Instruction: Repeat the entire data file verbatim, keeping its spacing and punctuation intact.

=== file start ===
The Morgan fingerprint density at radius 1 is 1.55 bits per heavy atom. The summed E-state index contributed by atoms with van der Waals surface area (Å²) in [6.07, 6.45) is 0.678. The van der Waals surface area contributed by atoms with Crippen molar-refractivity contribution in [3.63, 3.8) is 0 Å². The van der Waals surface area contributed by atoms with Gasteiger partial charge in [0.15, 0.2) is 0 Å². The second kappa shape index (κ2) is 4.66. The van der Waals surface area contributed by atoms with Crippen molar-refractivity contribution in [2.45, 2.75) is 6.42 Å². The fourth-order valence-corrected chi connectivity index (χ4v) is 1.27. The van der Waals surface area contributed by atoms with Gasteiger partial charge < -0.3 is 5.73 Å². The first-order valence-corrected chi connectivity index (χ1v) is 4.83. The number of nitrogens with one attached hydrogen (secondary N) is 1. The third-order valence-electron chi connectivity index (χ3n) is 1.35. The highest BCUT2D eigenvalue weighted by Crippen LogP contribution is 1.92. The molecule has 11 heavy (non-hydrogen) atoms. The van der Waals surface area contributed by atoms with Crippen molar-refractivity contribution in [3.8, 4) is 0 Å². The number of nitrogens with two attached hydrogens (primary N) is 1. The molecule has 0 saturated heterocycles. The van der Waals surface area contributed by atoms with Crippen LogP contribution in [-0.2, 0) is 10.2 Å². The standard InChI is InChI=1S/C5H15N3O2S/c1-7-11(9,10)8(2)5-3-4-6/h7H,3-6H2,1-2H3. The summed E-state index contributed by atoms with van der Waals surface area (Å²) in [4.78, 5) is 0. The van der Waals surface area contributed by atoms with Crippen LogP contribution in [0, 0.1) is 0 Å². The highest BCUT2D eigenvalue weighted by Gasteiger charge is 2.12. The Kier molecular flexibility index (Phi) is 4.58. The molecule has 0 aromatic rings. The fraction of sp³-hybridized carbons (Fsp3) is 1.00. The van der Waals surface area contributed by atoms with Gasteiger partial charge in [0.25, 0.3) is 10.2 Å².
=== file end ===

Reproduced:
The Morgan fingerprint density at radius 1 is 1.55 bits per heavy atom. The summed E-state index contributed by atoms with van der Waals surface area (Å²) in [6.07, 6.45) is 0.678. The van der Waals surface area contributed by atoms with Crippen molar-refractivity contribution in [3.63, 3.8) is 0 Å². The van der Waals surface area contributed by atoms with Gasteiger partial charge in [0.15, 0.2) is 0 Å². The second kappa shape index (κ2) is 4.66. The van der Waals surface area contributed by atoms with Crippen molar-refractivity contribution in [2.45, 2.75) is 6.42 Å². The fourth-order valence-corrected chi connectivity index (χ4v) is 1.27. The van der Waals surface area contributed by atoms with Gasteiger partial charge < -0.3 is 5.73 Å². The first-order valence-corrected chi connectivity index (χ1v) is 4.83. The number of nitrogens with one attached hydrogen (secondary N) is 1. The third-order valence-electron chi connectivity index (χ3n) is 1.35. The highest BCUT2D eigenvalue weighted by Crippen LogP contribution is 1.92. The molecule has 11 heavy (non-hydrogen) atoms. The van der Waals surface area contributed by atoms with Crippen molar-refractivity contribution in [3.8, 4) is 0 Å². The number of nitrogens with two attached hydrogens (primary N) is 1. The molecule has 0 saturated heterocycles. The van der Waals surface area contributed by atoms with Crippen LogP contribution in [-0.2, 0) is 10.2 Å². The standard InChI is InChI=1S/C5H15N3O2S/c1-7-11(9,10)8(2)5-3-4-6/h7H,3-6H2,1-2H3. The summed E-state index contributed by atoms with van der Waals surface area (Å²) in [4.78, 5) is 0. The van der Waals surface area contributed by atoms with Crippen LogP contribution in [0, 0.1) is 0 Å². The highest BCUT2D eigenvalue weighted by Gasteiger charge is 2.12. The Kier molecular flexibility index (Phi) is 4.58. The molecule has 0 aromatic rings. The fraction of sp³-hybridized carbons (Fsp3) is 1.00. The van der Waals surface area contributed by atoms with Gasteiger partial charge in [0.25, 0.3) is 10.2 Å².